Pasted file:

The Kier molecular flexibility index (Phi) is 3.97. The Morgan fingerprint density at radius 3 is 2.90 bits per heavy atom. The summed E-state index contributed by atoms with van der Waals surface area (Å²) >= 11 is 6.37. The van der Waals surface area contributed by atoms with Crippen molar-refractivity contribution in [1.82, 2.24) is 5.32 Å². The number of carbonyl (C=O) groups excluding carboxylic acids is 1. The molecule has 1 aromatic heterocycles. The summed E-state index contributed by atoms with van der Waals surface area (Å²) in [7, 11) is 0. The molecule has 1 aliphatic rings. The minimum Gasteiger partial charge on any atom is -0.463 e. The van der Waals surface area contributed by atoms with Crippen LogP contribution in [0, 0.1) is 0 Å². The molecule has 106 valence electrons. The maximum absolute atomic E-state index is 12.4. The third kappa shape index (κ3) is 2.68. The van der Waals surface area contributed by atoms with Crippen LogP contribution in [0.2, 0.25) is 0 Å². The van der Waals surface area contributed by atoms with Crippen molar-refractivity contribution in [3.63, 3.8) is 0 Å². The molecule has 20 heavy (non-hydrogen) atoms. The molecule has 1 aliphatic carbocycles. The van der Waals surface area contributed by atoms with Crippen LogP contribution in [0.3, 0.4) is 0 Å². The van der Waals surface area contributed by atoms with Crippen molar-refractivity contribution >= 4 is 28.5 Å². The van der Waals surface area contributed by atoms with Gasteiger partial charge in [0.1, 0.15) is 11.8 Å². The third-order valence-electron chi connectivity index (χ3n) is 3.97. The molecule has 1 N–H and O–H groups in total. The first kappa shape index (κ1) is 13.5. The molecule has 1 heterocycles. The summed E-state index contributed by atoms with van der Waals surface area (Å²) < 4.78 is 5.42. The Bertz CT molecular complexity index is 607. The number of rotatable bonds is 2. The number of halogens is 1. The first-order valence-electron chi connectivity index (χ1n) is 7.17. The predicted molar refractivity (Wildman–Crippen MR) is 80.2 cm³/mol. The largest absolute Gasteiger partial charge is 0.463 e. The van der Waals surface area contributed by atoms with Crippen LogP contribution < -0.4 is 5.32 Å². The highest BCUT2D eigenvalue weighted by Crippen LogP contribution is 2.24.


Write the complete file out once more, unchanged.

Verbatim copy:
The Kier molecular flexibility index (Phi) is 3.97. The Morgan fingerprint density at radius 3 is 2.90 bits per heavy atom. The summed E-state index contributed by atoms with van der Waals surface area (Å²) >= 11 is 6.37. The van der Waals surface area contributed by atoms with Crippen molar-refractivity contribution in [1.82, 2.24) is 5.32 Å². The number of carbonyl (C=O) groups excluding carboxylic acids is 1. The molecule has 1 aromatic heterocycles. The summed E-state index contributed by atoms with van der Waals surface area (Å²) in [7, 11) is 0. The molecule has 1 aliphatic rings. The minimum Gasteiger partial charge on any atom is -0.463 e. The van der Waals surface area contributed by atoms with Crippen LogP contribution in [0, 0.1) is 0 Å². The molecule has 106 valence electrons. The maximum absolute atomic E-state index is 12.4. The third kappa shape index (κ3) is 2.68. The van der Waals surface area contributed by atoms with Crippen LogP contribution in [0.2, 0.25) is 0 Å². The van der Waals surface area contributed by atoms with Crippen molar-refractivity contribution in [3.63, 3.8) is 0 Å². The molecule has 20 heavy (non-hydrogen) atoms. The molecule has 1 aliphatic carbocycles. The van der Waals surface area contributed by atoms with Crippen LogP contribution in [0.3, 0.4) is 0 Å². The van der Waals surface area contributed by atoms with Crippen molar-refractivity contribution >= 4 is 28.5 Å². The van der Waals surface area contributed by atoms with Gasteiger partial charge in [0.1, 0.15) is 11.8 Å². The third-order valence-electron chi connectivity index (χ3n) is 3.97. The molecule has 1 N–H and O–H groups in total. The first kappa shape index (κ1) is 13.5. The molecule has 1 heterocycles. The summed E-state index contributed by atoms with van der Waals surface area (Å²) < 4.78 is 5.42. The Bertz CT molecular complexity index is 607. The number of rotatable bonds is 2. The number of halogens is 1. The first-order valence-electron chi connectivity index (χ1n) is 7.17. The predicted molar refractivity (Wildman–Crippen MR) is 80.2 cm³/mol. The largest absolute Gasteiger partial charge is 0.463 e. The van der Waals surface area contributed by atoms with Crippen LogP contribution < -0.4 is 5.32 Å². The highest BCUT2D eigenvalue weighted by Crippen LogP contribution is 2.24.